McMurtray v. Louisville, New Orleans & Texas Railway Co.

Decision Date21 April 1890
CourtMississippi Supreme Court

FROM the circuit court of Warren county, J. D. GILLAND, ESQ. Special Judge, by consent of parties.

The facts are stated in the opinion.


Dabney McCabe & Anderson, for appellant.

1. The defense of contributory negligence is an affirmative one, and cannot be availed of unless pleaded by the defendant. R R. Co. v. Horst, 93 U.S. 291; R. R. Co. v. Gladmon, 15 Wall. 401; Gas Light Co. v. Montgomery Ry. Co., 5 So. 735; Hickman v. Ry. Co., 66 Miss. 154; Vicksburg v. McLain, ante, p. 4.

2. Plaintiff was not guilty of contributory negligence. Boarding a moving train is not necessarily contributory negligence, but whether it is or not is a question of fact, not of law. Beach on Neg., §§ 152 and 155. Am a general proposition, cases of negligence present a mixed question of law and fact. The judge defines negligence in the charges, and the jury applies the definition. Ib., § 161.

3. If mistaken in this, yet if plaintiff's negligence was not the proximate cause, the causa causans of the injury, it cannot be availed of as a defense, and the appellant is entitled to recover. Ib., §§ 3 and 321; Gas Light Co. v. Ry. Co., supra; Pattison Ry. Ac. Law, § 23.

The act of appellee in starting the train at the time and in the manner set out in the evidence was the proximate cause of the injury, and this act of the defendant was negligent. If the train did not stop, this was certainly negligence. If it slowed up and thus invited passengers to get aboard, it should have maintained this slow motion long enough to allow those whom it invited to enter to do so with safety. It must not, set a man-trap and play with human life. Conner v. Street Ry. Co., 4 N.E. 441.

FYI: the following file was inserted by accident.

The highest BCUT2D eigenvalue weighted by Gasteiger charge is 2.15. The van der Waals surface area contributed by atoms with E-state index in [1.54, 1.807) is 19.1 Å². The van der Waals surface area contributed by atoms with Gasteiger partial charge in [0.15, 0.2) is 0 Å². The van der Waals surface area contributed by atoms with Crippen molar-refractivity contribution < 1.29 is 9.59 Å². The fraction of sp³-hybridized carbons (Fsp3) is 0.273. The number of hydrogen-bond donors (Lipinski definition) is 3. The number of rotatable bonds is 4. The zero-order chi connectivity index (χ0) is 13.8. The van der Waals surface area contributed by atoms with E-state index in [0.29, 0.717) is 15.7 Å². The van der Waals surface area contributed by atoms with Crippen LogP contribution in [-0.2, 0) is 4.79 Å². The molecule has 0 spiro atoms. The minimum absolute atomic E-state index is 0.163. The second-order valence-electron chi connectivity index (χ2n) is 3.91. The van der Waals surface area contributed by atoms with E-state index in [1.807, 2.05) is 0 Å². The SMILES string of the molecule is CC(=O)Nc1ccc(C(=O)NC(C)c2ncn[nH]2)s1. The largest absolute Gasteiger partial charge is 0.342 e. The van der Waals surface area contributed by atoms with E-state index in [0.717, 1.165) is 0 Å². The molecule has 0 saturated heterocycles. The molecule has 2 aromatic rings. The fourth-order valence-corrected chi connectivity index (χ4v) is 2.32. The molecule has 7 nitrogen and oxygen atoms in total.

4. But if mistaken in the foregoing positions, yet after the defendant's servants found plaintiff in his perilous position, it matters not how negligent he may have been in putting himself there, it should have exercised care to prevent the injury. The whole accident occurred in the presence of an agent and servant of the company. He did nothing to prevent the injury. Did not pull the plaintiff up to the platform--did not signal the train to stop--did not pull the bell cord--did nothing at all except to tell appellant to turn loose. The porter looked on with fascination and saw appellant dragged 150 yards until, from sheer exhaustion, he fell. Then, for the first time, the porter gave the signal to stop. It is therefore manifest that if appellee had exercised even the slightest care, after discovering plaintiff's peril, the injury would have been averted. Shear. & Redf. on Neg., § 36, et seq.; Thomp. Neg., 1157.

Murray F. Smith, for appellee.

The undisputed facts, plainly stated, are these: With a valise in his right hand, an old man, 65 years old, on a dark night, boarded a moving train, catching with his left hand the banister with a "death grip," because he knew that if he fell he would be crushed to death.

It was not necessary to plead the contributory negligence of the plaintiff. His own testimony showed this conclusively, and surely the defendant can avail of the testimony of his opponent. Special pleadings are required to prevent the opposite party being taken by surprise. It is hard to conceive of a plaintiff being surprised by the facts relied on and testified to by himself. Besides negligence and contributory negligence, when the facts are conceded, are matters of law. The jury have no other province but to find the facts. The authorities cited by appellant on this point do not sustain his position.